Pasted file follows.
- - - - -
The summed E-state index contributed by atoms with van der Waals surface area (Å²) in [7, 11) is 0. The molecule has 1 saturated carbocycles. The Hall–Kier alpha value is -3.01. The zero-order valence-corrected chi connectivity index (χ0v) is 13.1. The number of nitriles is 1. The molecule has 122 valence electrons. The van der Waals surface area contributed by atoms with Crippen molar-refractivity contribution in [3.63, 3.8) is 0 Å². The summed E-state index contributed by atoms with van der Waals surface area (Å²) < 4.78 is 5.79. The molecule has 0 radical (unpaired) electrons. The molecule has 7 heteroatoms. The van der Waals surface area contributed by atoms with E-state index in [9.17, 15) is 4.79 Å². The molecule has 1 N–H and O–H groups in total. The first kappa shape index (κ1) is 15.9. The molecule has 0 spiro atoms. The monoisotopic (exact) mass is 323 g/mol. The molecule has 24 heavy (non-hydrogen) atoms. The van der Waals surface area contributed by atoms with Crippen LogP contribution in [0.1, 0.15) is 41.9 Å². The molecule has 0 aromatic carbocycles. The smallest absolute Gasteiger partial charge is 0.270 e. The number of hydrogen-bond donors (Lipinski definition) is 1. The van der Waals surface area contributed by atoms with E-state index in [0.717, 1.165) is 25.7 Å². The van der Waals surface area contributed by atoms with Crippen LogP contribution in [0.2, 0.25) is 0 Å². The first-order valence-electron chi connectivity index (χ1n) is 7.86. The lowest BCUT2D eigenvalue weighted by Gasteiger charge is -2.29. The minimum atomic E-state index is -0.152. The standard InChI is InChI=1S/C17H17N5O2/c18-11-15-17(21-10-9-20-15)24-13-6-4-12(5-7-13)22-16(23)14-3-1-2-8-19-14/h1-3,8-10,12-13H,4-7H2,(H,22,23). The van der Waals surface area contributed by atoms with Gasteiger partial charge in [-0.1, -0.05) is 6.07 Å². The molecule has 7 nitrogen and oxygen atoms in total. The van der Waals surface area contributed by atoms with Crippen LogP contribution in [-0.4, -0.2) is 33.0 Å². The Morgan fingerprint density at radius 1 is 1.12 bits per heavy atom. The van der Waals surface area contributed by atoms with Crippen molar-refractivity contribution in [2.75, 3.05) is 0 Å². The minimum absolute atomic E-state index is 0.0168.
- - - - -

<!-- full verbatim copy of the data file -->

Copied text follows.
The summed E-state index contributed by atoms with van der Waals surface area (Å²) in [7, 11) is 0. The molecule has 1 saturated carbocycles. The Hall–Kier alpha value is -3.01. The zero-order valence-corrected chi connectivity index (χ0v) is 13.1. The number of nitriles is 1. The molecule has 122 valence electrons. The van der Waals surface area contributed by atoms with Crippen molar-refractivity contribution in [3.63, 3.8) is 0 Å². The summed E-state index contributed by atoms with van der Waals surface area (Å²) < 4.78 is 5.79. The molecule has 0 radical (unpaired) electrons. The molecule has 7 heteroatoms. The van der Waals surface area contributed by atoms with E-state index in [9.17, 15) is 4.79 Å². The molecule has 1 N–H and O–H groups in total. The first kappa shape index (κ1) is 15.9. The molecule has 0 spiro atoms. The monoisotopic (exact) mass is 323 g/mol. The molecule has 24 heavy (non-hydrogen) atoms. The van der Waals surface area contributed by atoms with Crippen LogP contribution in [0.1, 0.15) is 41.9 Å². The molecule has 0 aromatic carbocycles. The smallest absolute Gasteiger partial charge is 0.270 e. The number of hydrogen-bond donors (Lipinski definition) is 1. The van der Waals surface area contributed by atoms with E-state index in [0.717, 1.165) is 25.7 Å². The van der Waals surface area contributed by atoms with Crippen LogP contribution in [0.2, 0.25) is 0 Å². The first-order valence-electron chi connectivity index (χ1n) is 7.86. The lowest BCUT2D eigenvalue weighted by Gasteiger charge is -2.29. The minimum atomic E-state index is -0.152. The standard InChI is InChI=1S/C17H17N5O2/c18-11-15-17(21-10-9-20-15)24-13-6-4-12(5-7-13)22-16(23)14-3-1-2-8-19-14/h1-3,8-10,12-13H,4-7H2,(H,22,23). The van der Waals surface area contributed by atoms with Gasteiger partial charge in [-0.1, -0.05) is 6.07 Å². The molecule has 7 nitrogen and oxygen atoms in total. The van der Waals surface area contributed by atoms with Crippen LogP contribution in [-0.4, -0.2) is 33.0 Å². The Morgan fingerprint density at radius 1 is 1.12 bits per heavy atom. The van der Waals surface area contributed by atoms with Crippen molar-refractivity contribution in [2.75, 3.05) is 0 Å². The minimum absolute atomic E-state index is 0.0168.